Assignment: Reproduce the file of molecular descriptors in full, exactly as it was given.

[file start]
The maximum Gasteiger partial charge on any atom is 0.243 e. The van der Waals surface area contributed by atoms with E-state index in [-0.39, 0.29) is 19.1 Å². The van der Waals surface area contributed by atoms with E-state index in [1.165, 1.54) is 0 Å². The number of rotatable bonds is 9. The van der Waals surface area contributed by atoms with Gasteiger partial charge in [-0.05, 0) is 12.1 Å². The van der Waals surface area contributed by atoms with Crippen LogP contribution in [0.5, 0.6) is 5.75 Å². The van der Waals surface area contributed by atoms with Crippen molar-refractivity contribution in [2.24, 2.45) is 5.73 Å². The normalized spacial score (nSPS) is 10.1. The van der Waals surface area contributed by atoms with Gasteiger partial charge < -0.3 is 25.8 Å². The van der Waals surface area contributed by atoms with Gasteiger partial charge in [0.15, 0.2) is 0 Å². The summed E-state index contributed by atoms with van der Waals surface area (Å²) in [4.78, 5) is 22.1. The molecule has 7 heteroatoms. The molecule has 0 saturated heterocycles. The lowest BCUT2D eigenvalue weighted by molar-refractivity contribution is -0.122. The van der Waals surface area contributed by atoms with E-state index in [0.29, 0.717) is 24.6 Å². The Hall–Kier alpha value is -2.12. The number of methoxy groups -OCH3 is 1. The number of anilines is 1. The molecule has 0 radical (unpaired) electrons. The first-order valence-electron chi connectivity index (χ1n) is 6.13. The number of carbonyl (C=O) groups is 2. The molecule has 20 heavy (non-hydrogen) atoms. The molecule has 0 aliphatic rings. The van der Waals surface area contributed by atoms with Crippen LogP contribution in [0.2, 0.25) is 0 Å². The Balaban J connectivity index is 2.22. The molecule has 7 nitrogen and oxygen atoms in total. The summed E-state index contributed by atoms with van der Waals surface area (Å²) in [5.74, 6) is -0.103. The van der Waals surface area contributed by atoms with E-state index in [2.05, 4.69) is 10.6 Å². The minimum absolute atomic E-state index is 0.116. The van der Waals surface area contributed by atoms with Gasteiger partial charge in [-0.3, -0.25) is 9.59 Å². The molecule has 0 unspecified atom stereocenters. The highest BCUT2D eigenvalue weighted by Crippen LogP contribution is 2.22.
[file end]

The maximum Gasteiger partial charge on any atom is 0.243 e. The van der Waals surface area contributed by atoms with E-state index in [-0.39, 0.29) is 19.1 Å². The van der Waals surface area contributed by atoms with E-state index in [1.165, 1.54) is 0 Å². The number of rotatable bonds is 9. The van der Waals surface area contributed by atoms with Gasteiger partial charge in [-0.05, 0) is 12.1 Å². The van der Waals surface area contributed by atoms with Crippen LogP contribution in [0.5, 0.6) is 5.75 Å². The van der Waals surface area contributed by atoms with Crippen molar-refractivity contribution in [2.24, 2.45) is 5.73 Å². The normalized spacial score (nSPS) is 10.1. The van der Waals surface area contributed by atoms with Gasteiger partial charge < -0.3 is 25.8 Å². The van der Waals surface area contributed by atoms with Gasteiger partial charge in [0.15, 0.2) is 0 Å². The summed E-state index contributed by atoms with van der Waals surface area (Å²) in [4.78, 5) is 22.1. The molecule has 7 heteroatoms. The molecule has 0 saturated heterocycles. The lowest BCUT2D eigenvalue weighted by molar-refractivity contribution is -0.122. The van der Waals surface area contributed by atoms with E-state index in [0.29, 0.717) is 24.6 Å². The Hall–Kier alpha value is -2.12. The number of methoxy groups -OCH3 is 1. The number of anilines is 1. The molecule has 0 radical (unpaired) electrons. The first-order valence-electron chi connectivity index (χ1n) is 6.13. The number of carbonyl (C=O) groups is 2. The molecule has 20 heavy (non-hydrogen) atoms. The molecule has 0 aliphatic rings. The van der Waals surface area contributed by atoms with Crippen LogP contribution in [0.2, 0.25) is 0 Å². The Balaban J connectivity index is 2.22. The molecule has 7 nitrogen and oxygen atoms in total. The summed E-state index contributed by atoms with van der Waals surface area (Å²) in [5.74, 6) is -0.103. The van der Waals surface area contributed by atoms with E-state index in [2.05, 4.69) is 10.6 Å². The minimum absolute atomic E-state index is 0.116. The van der Waals surface area contributed by atoms with Gasteiger partial charge in [-0.3, -0.25) is 9.59 Å². The molecule has 0 unspecified atom stereocenters. The highest BCUT2D eigenvalue weighted by Crippen LogP contribution is 2.22.